In the United Kingdom, those grassy strips next to the road or the sidewalk are usually mowed four or more times a year for aesthetic reasons, but new guidelines call for a fresh approach: cutting them only twice a year, saving time, money and most importantly, the wildflowers and habitat they provide for wildlife.

The recommendations for verges, as they're called there, were provided by the wildlife charity Plantlife and have been backed by highway agencies, contractors and other wildlife organizations.

"Over 700 species and nearly 45% of our total flora are found on our road verges, and considering we've lost 97% of our wild flower meadows since the 1930s, these crucial habitats need to be properly managed," reads a statement on the Plantlife website.

This roadside vegetation provides important wildlife corridors, helping provide a path for animals to travel "an increasingly fragmented countryside," The Guardian points out. "But there has been a 20% decrease in floral diversity on road verges since 1990, in part because of overzealous cutting."

Mowing only twice a year would give plants time to replenish their seeds while restoring floral diversity and, of course, saving money for the government.

The new guidelines will cover more than 500,000 kilometers (310,000 miles) in the U.K. and will help some endangered plants such as fen ragwort, burnt orchid and rampion bellflower.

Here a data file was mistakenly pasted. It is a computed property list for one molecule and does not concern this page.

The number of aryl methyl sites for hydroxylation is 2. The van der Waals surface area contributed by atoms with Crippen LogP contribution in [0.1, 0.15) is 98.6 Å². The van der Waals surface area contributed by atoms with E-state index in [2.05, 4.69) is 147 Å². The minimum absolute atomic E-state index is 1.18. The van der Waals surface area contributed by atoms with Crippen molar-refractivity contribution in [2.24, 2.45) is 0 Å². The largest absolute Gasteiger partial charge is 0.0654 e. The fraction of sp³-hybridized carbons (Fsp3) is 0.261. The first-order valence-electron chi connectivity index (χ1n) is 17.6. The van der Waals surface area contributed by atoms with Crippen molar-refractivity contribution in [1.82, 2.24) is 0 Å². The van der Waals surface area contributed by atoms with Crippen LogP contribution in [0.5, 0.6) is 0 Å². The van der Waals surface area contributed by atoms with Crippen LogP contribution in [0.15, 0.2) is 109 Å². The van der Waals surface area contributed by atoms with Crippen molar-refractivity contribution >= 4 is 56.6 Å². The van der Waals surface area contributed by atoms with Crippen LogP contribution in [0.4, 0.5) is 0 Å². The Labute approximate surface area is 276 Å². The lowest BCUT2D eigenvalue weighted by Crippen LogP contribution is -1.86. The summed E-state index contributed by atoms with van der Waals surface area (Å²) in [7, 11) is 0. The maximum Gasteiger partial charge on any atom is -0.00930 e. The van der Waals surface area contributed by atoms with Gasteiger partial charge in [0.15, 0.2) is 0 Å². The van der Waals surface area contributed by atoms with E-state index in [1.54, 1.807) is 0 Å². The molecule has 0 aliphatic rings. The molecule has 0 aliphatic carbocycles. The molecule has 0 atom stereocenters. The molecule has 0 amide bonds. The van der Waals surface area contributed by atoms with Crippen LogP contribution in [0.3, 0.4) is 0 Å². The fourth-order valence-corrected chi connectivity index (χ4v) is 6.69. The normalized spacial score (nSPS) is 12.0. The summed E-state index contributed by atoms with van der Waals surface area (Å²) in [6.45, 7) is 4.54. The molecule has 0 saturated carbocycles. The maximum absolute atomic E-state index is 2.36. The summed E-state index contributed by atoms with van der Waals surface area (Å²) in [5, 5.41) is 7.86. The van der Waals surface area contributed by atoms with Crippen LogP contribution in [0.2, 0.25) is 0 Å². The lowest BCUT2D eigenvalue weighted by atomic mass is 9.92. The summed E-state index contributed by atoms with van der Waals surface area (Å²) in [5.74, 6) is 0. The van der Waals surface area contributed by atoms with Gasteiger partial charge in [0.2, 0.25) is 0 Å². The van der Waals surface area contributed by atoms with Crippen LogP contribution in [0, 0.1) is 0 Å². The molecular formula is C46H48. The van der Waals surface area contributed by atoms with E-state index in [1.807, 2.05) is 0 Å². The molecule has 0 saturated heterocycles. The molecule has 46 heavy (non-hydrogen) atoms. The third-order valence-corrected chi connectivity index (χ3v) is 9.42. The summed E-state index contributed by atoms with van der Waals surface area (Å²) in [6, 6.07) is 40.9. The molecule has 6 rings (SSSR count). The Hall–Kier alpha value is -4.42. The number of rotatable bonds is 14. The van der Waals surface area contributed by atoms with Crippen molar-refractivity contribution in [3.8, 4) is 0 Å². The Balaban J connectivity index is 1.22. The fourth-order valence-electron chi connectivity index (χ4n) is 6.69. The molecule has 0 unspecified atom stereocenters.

As part of the recommendations, no new wildflower seeds will be planted on the verges. Plantlife says sowing generic mixes of wildflower seeds doesn't help conserve the flowers that are already there and can threaten native flora. Planting flowers that are right for pollinators can be costly and take a lot of work to keep up.

Instead, they say that simply cutting them less often and at the right time will give native plants the best opportunity to flower and reseed. "Given the chance to spread, verges will be full of life again before too long,"

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Mary Jo DiLonardo writes about everything from health to parenting β€” and anything that helps explain why her dog does what he does.

In the U.K, less mowing means more flowers
New guidelines limiting mowing along roadside strips help create wildlife corridors in the UK.